. this is the argument that it's american strength that's provocative. what happens is whether it's the assad regime in syria or the ayatollahs in tehran. they look at a weak and inattentive president and recalibrate their policies to take advantage that weakness. those are what the concerns should be. megyn: president obama's reelection team ramming up their attacks on mitt romney. calling him dishonest, untruthful and coming out and saying he's a liar. sarah jones gave up her nfl cheerleading job to become a teacher. now she is a criminal defendant and about to make a plea after having sex with a teenaged student. now that federal government launched a program to fine hospitals if some patients return within 30 days of being released, we are going to speak to a doctor about how those fines might affect patient care. and everyone bottom line. >> we have to pass the bill so you can find out what is in it away from the fog of the controversy. [ mujahid ] there was a little bit of trepidation, not quite knowing what the next phase was going to be, you know, because you been, you know, this is what you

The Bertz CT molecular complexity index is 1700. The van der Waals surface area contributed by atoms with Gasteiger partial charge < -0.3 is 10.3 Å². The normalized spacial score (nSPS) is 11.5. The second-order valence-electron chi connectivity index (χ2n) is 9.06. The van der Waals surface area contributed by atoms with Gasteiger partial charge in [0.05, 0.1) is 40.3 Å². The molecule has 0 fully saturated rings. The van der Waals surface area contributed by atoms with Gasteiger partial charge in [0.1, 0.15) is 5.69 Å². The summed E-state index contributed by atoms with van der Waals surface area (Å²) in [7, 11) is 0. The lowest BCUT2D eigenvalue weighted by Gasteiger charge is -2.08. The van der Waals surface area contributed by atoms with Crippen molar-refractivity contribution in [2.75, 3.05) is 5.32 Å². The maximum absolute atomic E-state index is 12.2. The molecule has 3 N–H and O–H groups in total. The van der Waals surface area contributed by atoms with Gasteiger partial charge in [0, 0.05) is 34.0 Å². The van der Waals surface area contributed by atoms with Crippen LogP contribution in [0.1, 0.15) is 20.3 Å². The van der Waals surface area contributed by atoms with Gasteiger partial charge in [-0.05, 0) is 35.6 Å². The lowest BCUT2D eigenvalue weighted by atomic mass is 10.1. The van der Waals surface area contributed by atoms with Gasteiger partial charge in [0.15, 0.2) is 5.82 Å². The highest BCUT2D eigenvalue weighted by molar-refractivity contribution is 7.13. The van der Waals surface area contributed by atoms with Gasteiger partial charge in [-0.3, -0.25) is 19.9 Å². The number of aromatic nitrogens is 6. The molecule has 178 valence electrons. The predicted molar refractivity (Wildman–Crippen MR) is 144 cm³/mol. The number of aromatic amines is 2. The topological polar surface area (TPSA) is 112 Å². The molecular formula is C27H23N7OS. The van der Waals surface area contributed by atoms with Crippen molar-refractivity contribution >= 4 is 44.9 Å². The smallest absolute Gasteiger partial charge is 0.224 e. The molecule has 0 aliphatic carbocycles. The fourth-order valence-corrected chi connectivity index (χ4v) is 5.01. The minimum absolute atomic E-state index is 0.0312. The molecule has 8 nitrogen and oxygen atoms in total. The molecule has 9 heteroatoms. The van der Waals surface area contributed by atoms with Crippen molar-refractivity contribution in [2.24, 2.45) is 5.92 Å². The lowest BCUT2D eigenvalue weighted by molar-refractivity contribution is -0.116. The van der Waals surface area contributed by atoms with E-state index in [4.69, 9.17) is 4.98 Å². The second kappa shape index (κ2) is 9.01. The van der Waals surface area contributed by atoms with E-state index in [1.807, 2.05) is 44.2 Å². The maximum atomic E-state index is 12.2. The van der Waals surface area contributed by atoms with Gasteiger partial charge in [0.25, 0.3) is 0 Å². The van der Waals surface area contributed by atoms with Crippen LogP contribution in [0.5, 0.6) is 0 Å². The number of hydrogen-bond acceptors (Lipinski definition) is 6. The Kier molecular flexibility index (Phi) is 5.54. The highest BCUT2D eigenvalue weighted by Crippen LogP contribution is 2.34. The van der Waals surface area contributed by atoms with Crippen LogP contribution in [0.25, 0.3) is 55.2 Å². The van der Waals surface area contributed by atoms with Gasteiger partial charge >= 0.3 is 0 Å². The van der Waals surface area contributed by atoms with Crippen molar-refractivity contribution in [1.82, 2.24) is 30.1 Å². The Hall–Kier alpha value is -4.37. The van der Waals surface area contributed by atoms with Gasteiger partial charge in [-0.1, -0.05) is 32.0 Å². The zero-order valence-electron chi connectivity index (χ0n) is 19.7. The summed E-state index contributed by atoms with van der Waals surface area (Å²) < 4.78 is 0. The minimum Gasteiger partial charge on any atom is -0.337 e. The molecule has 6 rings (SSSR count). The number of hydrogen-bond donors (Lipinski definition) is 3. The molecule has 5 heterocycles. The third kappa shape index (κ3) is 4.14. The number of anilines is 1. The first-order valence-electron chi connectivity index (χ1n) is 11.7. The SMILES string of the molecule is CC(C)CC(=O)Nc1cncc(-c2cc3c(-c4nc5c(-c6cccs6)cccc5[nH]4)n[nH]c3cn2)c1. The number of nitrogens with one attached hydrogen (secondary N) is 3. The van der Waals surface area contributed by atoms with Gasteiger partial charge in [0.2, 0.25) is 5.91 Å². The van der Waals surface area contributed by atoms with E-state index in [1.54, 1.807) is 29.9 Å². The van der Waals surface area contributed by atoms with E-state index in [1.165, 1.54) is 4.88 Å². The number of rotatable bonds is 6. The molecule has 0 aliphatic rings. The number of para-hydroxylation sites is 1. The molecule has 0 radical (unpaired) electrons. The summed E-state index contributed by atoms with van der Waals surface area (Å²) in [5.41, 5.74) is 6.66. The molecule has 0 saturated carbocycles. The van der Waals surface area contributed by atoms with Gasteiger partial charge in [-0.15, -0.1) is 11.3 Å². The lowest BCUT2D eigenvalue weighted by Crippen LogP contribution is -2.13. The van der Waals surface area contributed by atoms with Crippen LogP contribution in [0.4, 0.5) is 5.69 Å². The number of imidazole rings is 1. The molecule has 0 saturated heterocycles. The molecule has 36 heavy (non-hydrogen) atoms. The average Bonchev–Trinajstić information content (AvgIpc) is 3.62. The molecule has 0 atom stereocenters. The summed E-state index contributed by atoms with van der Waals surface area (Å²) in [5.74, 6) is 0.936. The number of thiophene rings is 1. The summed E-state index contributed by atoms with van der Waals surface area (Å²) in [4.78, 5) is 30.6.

it. these fighters are from libya, and iraq who are seasoned jihaddists. if bashar al-assad leaves you have a continuing civil war between the local rebels who want democracy and the jihaddists who want an islamist state. bill: leland vittert live. martha: $716 billion question. governor romney's campaign has said repeatedly that the president plans to cut $716 billion from medicare. >> medicare for current retirees, he's cutting $716 billion from the program. now he says by not over paying hospitals and proceed sraoeursd, actuallproviders. going to hem them and saying we're going to reduce the rates across the board. that is not cutting the rates where there is abuse that's just cutting the rates. >> the obama campaign claims that is not through. jim angle is live from washington to help us court it all out. >> reporter: as you showed, martha, governor romney insists the president cut 716 billion from medicare while the president argues he saved 716 billion east said during the debate. >> $716 billion we were able to save from the medicare program by no longer over paying insuranc